Friday, January 29, 2010

The End of an Icon - revisited

Sun is now history and it's a new day at the combined "Sun-Oracle". Thankfully, I have a position in the new organization and look forward to contributing to the combined company for at least the foreseeable future. My heart goes out to all those who were not so lucky.

Back in April of 2009, when the proposed acquisition was first announced, I had this to say:

"Having worked for the Corporate Development group at Sun for the past 3 1/2 years, I've had to be very careful about what I posted on a public blog. I felt it was better to be safe than sorry, so I've left it to the many other prolific bloggers at Sun to tell our story.

But with the recent announcement that Sun will become part of Oracle, I feel able for the first time to talk about how we got here. Not about the Oracle acquisition itself, but rather how we as a company came to the point where seeking an acquirer was the best way forward. Granted, 2009 is one of the most challenging years in decades and many companies are struggling, but when I joined Sun in 1997, we had the technology world by the tail and were poised to become as influential and lucrative as our more famous rivals (Microsoft, IBM, Intel, HP and even Oracle). So as excited as I am about becoming part of Oracle (there were many far worse options in my opinion), it still feels a little anti-climatic.

So as a sort of "post mortem" on the company, I'd like to examine where I think Sun really missed its opportunities. Some things are only obvious in hind sight, but many of these things are things I've spent my career at Sun advocating and attempting to drive forward. Maybe this is a bit of sour grapes on my part, but mostly this is just an attempt to say externally some of what I've been saying internally at Sun for most of my tenure, now that our future as a Corporation is moving out of our hands.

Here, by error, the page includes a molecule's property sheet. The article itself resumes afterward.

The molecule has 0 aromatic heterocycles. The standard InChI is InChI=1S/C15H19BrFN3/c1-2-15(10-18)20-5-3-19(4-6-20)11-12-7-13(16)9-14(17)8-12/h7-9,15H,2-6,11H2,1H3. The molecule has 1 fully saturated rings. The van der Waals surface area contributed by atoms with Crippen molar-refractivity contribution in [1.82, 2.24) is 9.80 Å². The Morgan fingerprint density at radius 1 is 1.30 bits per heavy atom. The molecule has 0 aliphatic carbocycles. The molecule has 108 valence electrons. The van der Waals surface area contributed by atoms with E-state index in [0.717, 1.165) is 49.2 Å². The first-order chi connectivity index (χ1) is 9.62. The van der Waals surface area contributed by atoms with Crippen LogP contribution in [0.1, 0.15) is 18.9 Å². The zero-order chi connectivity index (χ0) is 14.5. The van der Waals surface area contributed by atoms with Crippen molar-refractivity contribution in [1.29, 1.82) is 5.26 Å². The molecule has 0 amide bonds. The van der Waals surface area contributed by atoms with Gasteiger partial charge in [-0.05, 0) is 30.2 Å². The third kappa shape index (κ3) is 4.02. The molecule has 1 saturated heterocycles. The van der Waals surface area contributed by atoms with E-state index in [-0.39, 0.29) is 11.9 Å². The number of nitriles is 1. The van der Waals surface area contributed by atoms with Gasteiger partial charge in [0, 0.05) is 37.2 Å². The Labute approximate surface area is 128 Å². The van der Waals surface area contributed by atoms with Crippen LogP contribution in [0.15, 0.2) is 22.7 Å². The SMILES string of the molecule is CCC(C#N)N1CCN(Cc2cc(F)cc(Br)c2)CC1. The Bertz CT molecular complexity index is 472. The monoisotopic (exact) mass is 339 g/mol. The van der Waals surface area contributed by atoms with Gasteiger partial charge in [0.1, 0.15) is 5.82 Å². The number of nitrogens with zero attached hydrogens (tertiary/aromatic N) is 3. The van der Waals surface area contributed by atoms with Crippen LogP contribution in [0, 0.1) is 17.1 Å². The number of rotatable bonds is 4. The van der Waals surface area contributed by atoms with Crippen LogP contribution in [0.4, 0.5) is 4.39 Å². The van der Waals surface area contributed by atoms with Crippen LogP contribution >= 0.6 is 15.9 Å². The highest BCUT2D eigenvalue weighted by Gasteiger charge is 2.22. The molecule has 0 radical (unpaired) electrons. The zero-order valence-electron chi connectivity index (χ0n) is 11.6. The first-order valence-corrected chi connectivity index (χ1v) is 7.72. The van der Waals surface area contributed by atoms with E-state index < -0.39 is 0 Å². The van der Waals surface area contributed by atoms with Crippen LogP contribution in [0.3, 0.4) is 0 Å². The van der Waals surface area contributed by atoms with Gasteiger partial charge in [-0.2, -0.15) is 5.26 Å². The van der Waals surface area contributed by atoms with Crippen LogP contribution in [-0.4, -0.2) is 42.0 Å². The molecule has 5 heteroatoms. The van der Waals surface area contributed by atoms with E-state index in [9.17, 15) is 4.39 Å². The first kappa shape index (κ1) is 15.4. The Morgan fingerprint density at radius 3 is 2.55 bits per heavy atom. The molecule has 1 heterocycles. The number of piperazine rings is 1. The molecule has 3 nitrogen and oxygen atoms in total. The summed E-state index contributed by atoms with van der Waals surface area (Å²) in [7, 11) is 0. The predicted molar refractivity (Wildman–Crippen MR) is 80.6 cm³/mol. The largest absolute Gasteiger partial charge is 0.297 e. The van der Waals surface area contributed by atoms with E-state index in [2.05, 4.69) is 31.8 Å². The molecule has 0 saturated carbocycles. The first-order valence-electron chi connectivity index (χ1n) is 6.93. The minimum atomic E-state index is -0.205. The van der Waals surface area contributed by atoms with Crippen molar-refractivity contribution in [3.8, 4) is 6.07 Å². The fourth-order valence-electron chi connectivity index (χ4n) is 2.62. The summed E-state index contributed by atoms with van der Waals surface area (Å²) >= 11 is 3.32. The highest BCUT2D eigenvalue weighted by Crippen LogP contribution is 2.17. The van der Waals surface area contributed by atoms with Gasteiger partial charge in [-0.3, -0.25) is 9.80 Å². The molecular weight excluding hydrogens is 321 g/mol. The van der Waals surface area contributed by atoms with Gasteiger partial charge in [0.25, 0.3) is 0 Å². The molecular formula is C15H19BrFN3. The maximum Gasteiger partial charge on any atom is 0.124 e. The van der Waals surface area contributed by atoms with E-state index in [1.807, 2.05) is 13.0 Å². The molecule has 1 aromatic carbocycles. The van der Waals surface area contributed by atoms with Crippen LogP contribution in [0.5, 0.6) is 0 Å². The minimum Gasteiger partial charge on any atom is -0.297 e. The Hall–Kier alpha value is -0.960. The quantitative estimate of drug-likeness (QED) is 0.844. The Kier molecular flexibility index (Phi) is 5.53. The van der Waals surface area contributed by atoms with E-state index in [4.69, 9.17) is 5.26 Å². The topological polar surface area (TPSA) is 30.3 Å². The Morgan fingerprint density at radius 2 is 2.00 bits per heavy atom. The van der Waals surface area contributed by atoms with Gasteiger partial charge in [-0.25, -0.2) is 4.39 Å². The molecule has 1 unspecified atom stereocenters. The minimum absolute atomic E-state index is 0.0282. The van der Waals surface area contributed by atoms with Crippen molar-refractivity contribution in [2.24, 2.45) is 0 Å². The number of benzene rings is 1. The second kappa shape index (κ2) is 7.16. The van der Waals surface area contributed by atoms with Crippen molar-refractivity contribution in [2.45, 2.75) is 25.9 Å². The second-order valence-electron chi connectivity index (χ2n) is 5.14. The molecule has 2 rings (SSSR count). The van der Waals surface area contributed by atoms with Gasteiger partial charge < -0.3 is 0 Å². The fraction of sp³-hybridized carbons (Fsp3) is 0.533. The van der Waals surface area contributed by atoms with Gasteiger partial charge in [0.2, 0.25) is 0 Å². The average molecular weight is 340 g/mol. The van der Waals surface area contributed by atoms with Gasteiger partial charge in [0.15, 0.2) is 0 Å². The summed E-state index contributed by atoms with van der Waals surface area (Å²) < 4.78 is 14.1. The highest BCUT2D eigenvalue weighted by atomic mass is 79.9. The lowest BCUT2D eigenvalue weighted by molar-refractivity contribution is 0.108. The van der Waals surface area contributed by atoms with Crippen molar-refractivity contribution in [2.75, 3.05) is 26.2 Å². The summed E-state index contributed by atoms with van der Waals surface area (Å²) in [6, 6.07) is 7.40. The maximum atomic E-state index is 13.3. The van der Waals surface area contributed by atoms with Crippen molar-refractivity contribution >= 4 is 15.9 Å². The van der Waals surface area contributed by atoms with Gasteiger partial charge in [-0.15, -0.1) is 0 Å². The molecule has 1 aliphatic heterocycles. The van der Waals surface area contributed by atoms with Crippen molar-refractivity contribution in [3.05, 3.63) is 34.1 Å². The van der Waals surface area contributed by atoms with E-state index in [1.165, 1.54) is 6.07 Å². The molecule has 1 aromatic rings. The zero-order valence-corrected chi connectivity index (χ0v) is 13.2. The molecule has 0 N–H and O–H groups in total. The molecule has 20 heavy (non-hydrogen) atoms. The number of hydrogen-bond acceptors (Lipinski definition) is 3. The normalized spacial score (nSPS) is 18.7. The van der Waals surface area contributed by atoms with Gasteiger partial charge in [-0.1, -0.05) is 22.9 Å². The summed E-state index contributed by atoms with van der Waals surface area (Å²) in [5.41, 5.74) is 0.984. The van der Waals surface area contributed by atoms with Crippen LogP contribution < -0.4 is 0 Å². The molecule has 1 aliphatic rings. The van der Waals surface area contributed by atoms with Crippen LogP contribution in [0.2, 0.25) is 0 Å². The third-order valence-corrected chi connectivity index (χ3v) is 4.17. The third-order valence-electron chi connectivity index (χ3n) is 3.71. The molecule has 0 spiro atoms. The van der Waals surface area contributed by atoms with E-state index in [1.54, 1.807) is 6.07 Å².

I will call this my "Top 10 Reasons Sun is Setting". In typical Top 10 fashion, I will start with the #10 Reason Sun is Setting and work my way up to the #1 reason. I know there is a lot of opinion on this topic out there, so feel free to comment as you see fit. I think we may all find this cathartic."

In the course of outlining these "top 10 reasons", I responded to several comments that had been made on what I posted. It was some of those responses to comments that contained what might have been considered "forward looking statements" and I was advised by Sun management to delete my responses to comments. Not wanting to put myself or the company at risk, I voluntarily removed all of my "top 10" posts, promising myself to re-post them once the acquisition closed (not knowing that would be 9 long months later).

What I didn't anticipate was that the deletion of my posts would garner more attention than my posts themselves. So with the added attention, I decided that when I did repost reasons #8 through #10, I would do so on my private blog so as not to garner more attention than is warranted.

So I will now repost those original 3 reasons here and continue to add the other 7 reasons as time allows. As before, please feel free to comment and I will respond freely now that the acquisition is closed and I can do so without fear of overstepping my bounds.


  1. Really glad to hear you landed, Dan. I'll be interested to hear what kind of role Oracle has in store for you; they're lucky to have you.

    Turns out they're lucky to have me, too (or so my mom thinks). Got my offer this morning, and we'll see how the ISV org adapts to our new world.

    Congrats, Dan!

  2. Cool George! Let's get back to kicking butt and having fun! (or was it kicking fun and having butt - I can't remember :)